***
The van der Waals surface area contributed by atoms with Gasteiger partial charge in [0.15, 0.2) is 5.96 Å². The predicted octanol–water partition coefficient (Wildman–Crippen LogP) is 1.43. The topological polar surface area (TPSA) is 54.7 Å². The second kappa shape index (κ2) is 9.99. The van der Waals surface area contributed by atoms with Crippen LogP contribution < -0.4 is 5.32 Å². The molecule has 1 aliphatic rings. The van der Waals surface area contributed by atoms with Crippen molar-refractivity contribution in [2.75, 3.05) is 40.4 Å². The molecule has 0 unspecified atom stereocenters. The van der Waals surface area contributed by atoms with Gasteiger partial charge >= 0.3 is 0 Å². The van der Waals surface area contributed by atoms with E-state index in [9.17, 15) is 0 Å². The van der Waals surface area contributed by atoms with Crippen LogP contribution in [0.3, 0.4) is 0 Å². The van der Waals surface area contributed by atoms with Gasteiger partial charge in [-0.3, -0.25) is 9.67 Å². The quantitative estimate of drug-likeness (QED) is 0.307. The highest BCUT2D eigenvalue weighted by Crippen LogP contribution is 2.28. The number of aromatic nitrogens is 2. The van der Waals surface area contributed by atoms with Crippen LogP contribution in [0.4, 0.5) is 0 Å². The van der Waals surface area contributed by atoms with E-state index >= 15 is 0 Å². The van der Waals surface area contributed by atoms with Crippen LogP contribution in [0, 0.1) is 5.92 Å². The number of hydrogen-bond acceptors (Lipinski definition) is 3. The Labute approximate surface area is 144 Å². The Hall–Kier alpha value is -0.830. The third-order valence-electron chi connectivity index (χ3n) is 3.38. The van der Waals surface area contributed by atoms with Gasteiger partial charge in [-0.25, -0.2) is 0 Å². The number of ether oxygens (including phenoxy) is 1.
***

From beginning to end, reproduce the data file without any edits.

The van der Waals surface area contributed by atoms with Gasteiger partial charge in [0.15, 0.2) is 5.96 Å². The predicted octanol–water partition coefficient (Wildman–Crippen LogP) is 1.43. The topological polar surface area (TPSA) is 54.7 Å². The second kappa shape index (κ2) is 9.99. The van der Waals surface area contributed by atoms with Crippen LogP contribution < -0.4 is 5.32 Å². The molecule has 1 aliphatic rings. The van der Waals surface area contributed by atoms with Crippen molar-refractivity contribution in [2.75, 3.05) is 40.4 Å². The molecule has 0 unspecified atom stereocenters. The van der Waals surface area contributed by atoms with Gasteiger partial charge >= 0.3 is 0 Å². The van der Waals surface area contributed by atoms with E-state index in [9.17, 15) is 0 Å². The van der Waals surface area contributed by atoms with Crippen LogP contribution in [0.3, 0.4) is 0 Å². The van der Waals surface area contributed by atoms with Gasteiger partial charge in [-0.3, -0.25) is 9.67 Å². The quantitative estimate of drug-likeness (QED) is 0.307. The highest BCUT2D eigenvalue weighted by Crippen LogP contribution is 2.28. The number of aromatic nitrogens is 2. The van der Waals surface area contributed by atoms with Crippen LogP contribution in [0.4, 0.5) is 0 Å². The van der Waals surface area contributed by atoms with E-state index >= 15 is 0 Å². The van der Waals surface area contributed by atoms with Crippen LogP contribution in [0, 0.1) is 5.92 Å². The number of hydrogen-bond acceptors (Lipinski definition) is 3. The Labute approximate surface area is 144 Å². The Hall–Kier alpha value is -0.830. The third-order valence-electron chi connectivity index (χ3n) is 3.38. The van der Waals surface area contributed by atoms with Gasteiger partial charge in [-0.25, -0.2) is 0 Å². The number of ether oxygens (including phenoxy) is 1.